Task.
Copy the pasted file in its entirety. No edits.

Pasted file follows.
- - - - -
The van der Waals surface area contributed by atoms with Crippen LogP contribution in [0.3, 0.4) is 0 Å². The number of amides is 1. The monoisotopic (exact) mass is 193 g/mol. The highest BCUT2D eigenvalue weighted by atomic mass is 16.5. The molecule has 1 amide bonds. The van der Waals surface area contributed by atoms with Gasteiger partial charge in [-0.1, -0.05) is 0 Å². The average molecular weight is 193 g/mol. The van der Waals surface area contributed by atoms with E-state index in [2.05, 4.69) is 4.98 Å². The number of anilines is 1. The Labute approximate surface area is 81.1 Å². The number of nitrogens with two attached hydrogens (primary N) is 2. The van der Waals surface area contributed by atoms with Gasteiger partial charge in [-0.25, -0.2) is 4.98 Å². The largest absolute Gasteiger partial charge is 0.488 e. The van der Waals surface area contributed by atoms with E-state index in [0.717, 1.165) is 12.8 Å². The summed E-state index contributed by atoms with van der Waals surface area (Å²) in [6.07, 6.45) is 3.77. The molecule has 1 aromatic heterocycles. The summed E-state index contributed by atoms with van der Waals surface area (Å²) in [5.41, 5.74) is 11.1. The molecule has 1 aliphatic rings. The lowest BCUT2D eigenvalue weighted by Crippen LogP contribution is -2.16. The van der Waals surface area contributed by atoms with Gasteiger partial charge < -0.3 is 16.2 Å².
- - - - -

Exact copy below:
The van der Waals surface area contributed by atoms with Crippen LogP contribution in [0.3, 0.4) is 0 Å². The number of amides is 1. The monoisotopic (exact) mass is 193 g/mol. The highest BCUT2D eigenvalue weighted by atomic mass is 16.5. The molecule has 1 amide bonds. The van der Waals surface area contributed by atoms with Gasteiger partial charge in [-0.1, -0.05) is 0 Å². The average molecular weight is 193 g/mol. The van der Waals surface area contributed by atoms with E-state index in [2.05, 4.69) is 4.98 Å². The number of anilines is 1. The Labute approximate surface area is 81.1 Å². The number of nitrogens with two attached hydrogens (primary N) is 2. The van der Waals surface area contributed by atoms with Gasteiger partial charge in [-0.25, -0.2) is 4.98 Å². The largest absolute Gasteiger partial charge is 0.488 e. The van der Waals surface area contributed by atoms with E-state index in [0.717, 1.165) is 12.8 Å². The summed E-state index contributed by atoms with van der Waals surface area (Å²) in [6.07, 6.45) is 3.77. The molecule has 1 aromatic heterocycles. The summed E-state index contributed by atoms with van der Waals surface area (Å²) in [5.41, 5.74) is 11.1. The molecule has 1 aliphatic rings. The lowest BCUT2D eigenvalue weighted by Crippen LogP contribution is -2.16. The van der Waals surface area contributed by atoms with Gasteiger partial charge < -0.3 is 16.2 Å².